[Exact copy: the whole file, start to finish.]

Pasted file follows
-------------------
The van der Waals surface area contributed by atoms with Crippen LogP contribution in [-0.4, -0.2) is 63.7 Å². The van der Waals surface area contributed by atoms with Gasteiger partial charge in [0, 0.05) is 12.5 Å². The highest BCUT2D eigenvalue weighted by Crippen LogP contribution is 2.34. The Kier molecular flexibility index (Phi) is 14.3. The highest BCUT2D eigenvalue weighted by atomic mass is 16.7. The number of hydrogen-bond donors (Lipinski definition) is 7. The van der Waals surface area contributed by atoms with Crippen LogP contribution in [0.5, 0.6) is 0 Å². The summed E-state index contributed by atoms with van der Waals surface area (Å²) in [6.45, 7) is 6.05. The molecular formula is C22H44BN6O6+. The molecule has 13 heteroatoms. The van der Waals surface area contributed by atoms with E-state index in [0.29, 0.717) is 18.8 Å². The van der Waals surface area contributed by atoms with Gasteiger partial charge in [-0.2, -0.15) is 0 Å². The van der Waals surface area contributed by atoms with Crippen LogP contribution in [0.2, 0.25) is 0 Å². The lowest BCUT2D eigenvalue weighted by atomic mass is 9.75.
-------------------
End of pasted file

The van der Waals surface area contributed by atoms with Crippen LogP contribution in [-0.4, -0.2) is 63.7 Å². The van der Waals surface area contributed by atoms with Gasteiger partial charge in [0, 0.05) is 12.5 Å². The highest BCUT2D eigenvalue weighted by Crippen LogP contribution is 2.34. The Kier molecular flexibility index (Phi) is 14.3. The highest BCUT2D eigenvalue weighted by atomic mass is 16.7. The number of hydrogen-bond donors (Lipinski definition) is 7. The van der Waals surface area contributed by atoms with Crippen LogP contribution in [0.5, 0.6) is 0 Å². The summed E-state index contributed by atoms with van der Waals surface area (Å²) in [6.45, 7) is 6.05. The molecular formula is C22H44BN6O6+. The molecule has 13 heteroatoms. The van der Waals surface area contributed by atoms with E-state index in [0.29, 0.717) is 18.8 Å². The van der Waals surface area contributed by atoms with Gasteiger partial charge in [-0.2, -0.15) is 0 Å². The van der Waals surface area contributed by atoms with Crippen LogP contribution in [0.2, 0.25) is 0 Å². The lowest BCUT2D eigenvalue weighted by atomic mass is 9.75.